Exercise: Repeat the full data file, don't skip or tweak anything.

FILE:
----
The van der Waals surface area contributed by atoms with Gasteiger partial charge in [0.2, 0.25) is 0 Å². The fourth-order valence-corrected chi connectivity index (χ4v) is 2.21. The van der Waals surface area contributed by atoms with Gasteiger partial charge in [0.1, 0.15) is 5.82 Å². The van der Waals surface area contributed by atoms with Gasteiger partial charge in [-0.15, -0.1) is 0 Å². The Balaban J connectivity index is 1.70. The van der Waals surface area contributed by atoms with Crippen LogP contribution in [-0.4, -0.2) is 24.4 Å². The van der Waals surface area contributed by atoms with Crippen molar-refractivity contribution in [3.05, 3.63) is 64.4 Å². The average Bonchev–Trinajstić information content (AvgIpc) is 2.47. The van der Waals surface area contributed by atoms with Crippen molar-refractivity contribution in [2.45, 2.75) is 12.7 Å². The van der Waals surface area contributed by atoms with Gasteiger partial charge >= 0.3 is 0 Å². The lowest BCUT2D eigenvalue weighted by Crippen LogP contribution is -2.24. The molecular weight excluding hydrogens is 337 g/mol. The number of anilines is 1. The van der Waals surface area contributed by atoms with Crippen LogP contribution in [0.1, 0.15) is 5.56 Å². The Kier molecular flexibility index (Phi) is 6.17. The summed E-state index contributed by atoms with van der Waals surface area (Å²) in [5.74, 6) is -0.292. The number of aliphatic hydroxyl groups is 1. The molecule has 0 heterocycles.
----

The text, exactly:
The van der Waals surface area contributed by atoms with Gasteiger partial charge in [0.2, 0.25) is 0 Å². The fourth-order valence-corrected chi connectivity index (χ4v) is 2.21. The van der Waals surface area contributed by atoms with Gasteiger partial charge in [0.1, 0.15) is 5.82 Å². The van der Waals surface area contributed by atoms with Gasteiger partial charge in [-0.15, -0.1) is 0 Å². The Balaban J connectivity index is 1.70. The van der Waals surface area contributed by atoms with Crippen LogP contribution in [-0.4, -0.2) is 24.4 Å². The van der Waals surface area contributed by atoms with Crippen molar-refractivity contribution in [3.05, 3.63) is 64.4 Å². The average Bonchev–Trinajstić information content (AvgIpc) is 2.47. The van der Waals surface area contributed by atoms with Crippen molar-refractivity contribution in [2.45, 2.75) is 12.7 Å². The van der Waals surface area contributed by atoms with Gasteiger partial charge >= 0.3 is 0 Å². The lowest BCUT2D eigenvalue weighted by Crippen LogP contribution is -2.24. The molecular weight excluding hydrogens is 337 g/mol. The number of anilines is 1. The van der Waals surface area contributed by atoms with Crippen LogP contribution in [0.1, 0.15) is 5.56 Å². The Kier molecular flexibility index (Phi) is 6.17. The summed E-state index contributed by atoms with van der Waals surface area (Å²) in [5.74, 6) is -0.292. The number of aliphatic hydroxyl groups is 1. The molecule has 0 heterocycles.